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A Thank You To Home And Away For Bringing Sally Home, And For Her Storyline

July 19, 2013

Lets face facts, Home and Away fans. Summer Bay just hasn’t been the same without Sally Fletcher, has it?

I am thrilled that she has returned, after five long years, this week in Australia (coming soon to the UK).

As soaps do, Home And Away promoted the reason for her return heavily- by keeping it a mystery.

It turns out Sally has returned because her daughter, Pippa, is sick. She has mitochondrial disease. 

So far, it looks like Sally has brought Pippa home to die.

Now, as a disabled viewer, I have always thought that Home and Away haven’t covered disability enough so far. They did a great job with Brendan Austin’s autism, and, well, that’s about it in my memory- apart from Dexter Walker’s brain injury, which he now seems to have recovered from. And believe me, readers, I’ve watched Home And Away for a long time.

So I’m very glad they’re finally covering disability again. I’m even more glad that they are doing so through a character as popular as Sally Fletcher’s daughter, Pippa.

I don’t know how the storyline will play out yet, but there is a twist. Leah is Pippa’s surrogate mother, so her son, VJ, may also be affected. Readers, I’m not sharing this just for gossip. The point is that Leah and VJ are also long-term, much-loved characters. If VJ is affected, maybe, just maybe, Summer Bay will finally have a long term disabled character.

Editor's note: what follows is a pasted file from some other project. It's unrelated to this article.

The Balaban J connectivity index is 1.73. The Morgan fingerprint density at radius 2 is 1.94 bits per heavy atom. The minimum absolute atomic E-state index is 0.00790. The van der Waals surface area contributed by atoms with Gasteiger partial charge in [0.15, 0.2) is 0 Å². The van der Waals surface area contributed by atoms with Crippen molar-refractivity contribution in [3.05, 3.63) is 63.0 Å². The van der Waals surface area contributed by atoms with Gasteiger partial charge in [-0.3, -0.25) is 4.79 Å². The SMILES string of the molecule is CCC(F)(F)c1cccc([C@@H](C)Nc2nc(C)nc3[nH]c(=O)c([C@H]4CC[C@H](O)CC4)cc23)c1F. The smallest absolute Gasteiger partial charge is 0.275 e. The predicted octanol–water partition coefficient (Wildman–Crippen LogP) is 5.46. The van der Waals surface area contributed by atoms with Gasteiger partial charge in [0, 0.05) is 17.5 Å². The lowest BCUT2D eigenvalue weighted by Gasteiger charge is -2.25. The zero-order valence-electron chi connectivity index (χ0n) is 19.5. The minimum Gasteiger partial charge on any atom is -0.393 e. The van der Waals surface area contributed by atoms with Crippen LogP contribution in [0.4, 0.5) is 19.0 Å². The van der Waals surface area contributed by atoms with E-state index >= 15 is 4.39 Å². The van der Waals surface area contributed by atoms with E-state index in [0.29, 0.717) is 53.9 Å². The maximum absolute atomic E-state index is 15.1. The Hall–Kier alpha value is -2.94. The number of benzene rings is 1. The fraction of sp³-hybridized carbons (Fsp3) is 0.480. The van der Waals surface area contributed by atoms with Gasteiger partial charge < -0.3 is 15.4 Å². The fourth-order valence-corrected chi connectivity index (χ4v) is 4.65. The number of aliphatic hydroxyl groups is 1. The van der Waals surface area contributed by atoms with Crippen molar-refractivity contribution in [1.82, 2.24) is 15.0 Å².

I, for one, hope this happens, so that disabled viewers can finally feel represented and included in Summer Bay again.

One more thing- the storyline has been very well researched, with an article about the research on the Home And Away website which will hopefully raise even more awareness of the condition.

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One Comment leave one →
  1. July 19, 2013 3:35 am

    There is a website by the family of a girl with mitochondrial disease in the UK here. This girl was much more severely affected from a much earlier age, as she was already on a ventilator by the time she was a year old, and still is. I also remember reading an account by a woman in the States with a similar disease when I was doing research into Lynn Gilderdale’s life (the two interacted in the comments of a mutual friend’s blog); she had also been in a wheelchair from very early on and had been vent dependent for years (I think she was in her late 20s by the time she posted what I saw); she was also dependent on IV feeding as her intestinal tract had packed up. She was in constant pain and suffered regular respiratory crises. Still, she had been to college and had a long-term partner or husband, I can’t quite remember. Sadly, she died in late 2008 and had been suffering from dementia for some time. (The blog owner took all those entries down, but there’s a Wayback Machine copy of the entry with her obituary here.)

    So, if Pippa’s escaped all that so far and still running around, she’s doing pretty well.

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